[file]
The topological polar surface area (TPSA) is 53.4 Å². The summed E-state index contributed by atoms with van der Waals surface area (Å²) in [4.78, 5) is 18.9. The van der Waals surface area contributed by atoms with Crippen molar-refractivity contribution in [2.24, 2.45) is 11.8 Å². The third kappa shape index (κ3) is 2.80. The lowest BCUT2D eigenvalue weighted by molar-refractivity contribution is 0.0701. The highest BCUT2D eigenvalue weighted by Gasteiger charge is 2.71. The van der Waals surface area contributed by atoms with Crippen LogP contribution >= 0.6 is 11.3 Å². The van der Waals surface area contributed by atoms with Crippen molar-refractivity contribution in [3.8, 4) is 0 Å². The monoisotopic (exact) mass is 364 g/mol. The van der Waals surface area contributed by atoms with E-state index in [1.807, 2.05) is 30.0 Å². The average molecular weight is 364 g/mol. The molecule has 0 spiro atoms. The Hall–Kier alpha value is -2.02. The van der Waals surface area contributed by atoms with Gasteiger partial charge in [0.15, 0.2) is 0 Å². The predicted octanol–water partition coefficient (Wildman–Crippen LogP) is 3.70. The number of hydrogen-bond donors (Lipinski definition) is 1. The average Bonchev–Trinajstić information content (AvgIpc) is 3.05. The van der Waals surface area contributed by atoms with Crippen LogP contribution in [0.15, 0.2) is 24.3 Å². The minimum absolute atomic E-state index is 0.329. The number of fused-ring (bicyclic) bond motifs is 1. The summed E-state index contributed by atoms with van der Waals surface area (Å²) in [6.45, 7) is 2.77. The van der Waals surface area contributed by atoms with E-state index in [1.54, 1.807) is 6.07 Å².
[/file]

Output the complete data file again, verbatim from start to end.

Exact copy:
The topological polar surface area (TPSA) is 53.4 Å². The summed E-state index contributed by atoms with van der Waals surface area (Å²) in [4.78, 5) is 18.9. The van der Waals surface area contributed by atoms with Crippen molar-refractivity contribution in [2.24, 2.45) is 11.8 Å². The third kappa shape index (κ3) is 2.80. The lowest BCUT2D eigenvalue weighted by molar-refractivity contribution is 0.0701. The highest BCUT2D eigenvalue weighted by Gasteiger charge is 2.71. The van der Waals surface area contributed by atoms with Crippen LogP contribution >= 0.6 is 11.3 Å². The van der Waals surface area contributed by atoms with Crippen molar-refractivity contribution in [3.8, 4) is 0 Å². The monoisotopic (exact) mass is 364 g/mol. The van der Waals surface area contributed by atoms with E-state index in [1.807, 2.05) is 30.0 Å². The average molecular weight is 364 g/mol. The molecule has 0 spiro atoms. The Hall–Kier alpha value is -2.02. The van der Waals surface area contributed by atoms with Gasteiger partial charge in [0.15, 0.2) is 0 Å². The predicted octanol–water partition coefficient (Wildman–Crippen LogP) is 3.70. The number of hydrogen-bond donors (Lipinski definition) is 1. The average Bonchev–Trinajstić information content (AvgIpc) is 3.05. The van der Waals surface area contributed by atoms with Crippen LogP contribution in [0.15, 0.2) is 24.3 Å². The minimum absolute atomic E-state index is 0.329. The number of fused-ring (bicyclic) bond motifs is 1. The summed E-state index contributed by atoms with van der Waals surface area (Å²) in [6.45, 7) is 2.77. The van der Waals surface area contributed by atoms with E-state index in [1.54, 1.807) is 6.07 Å².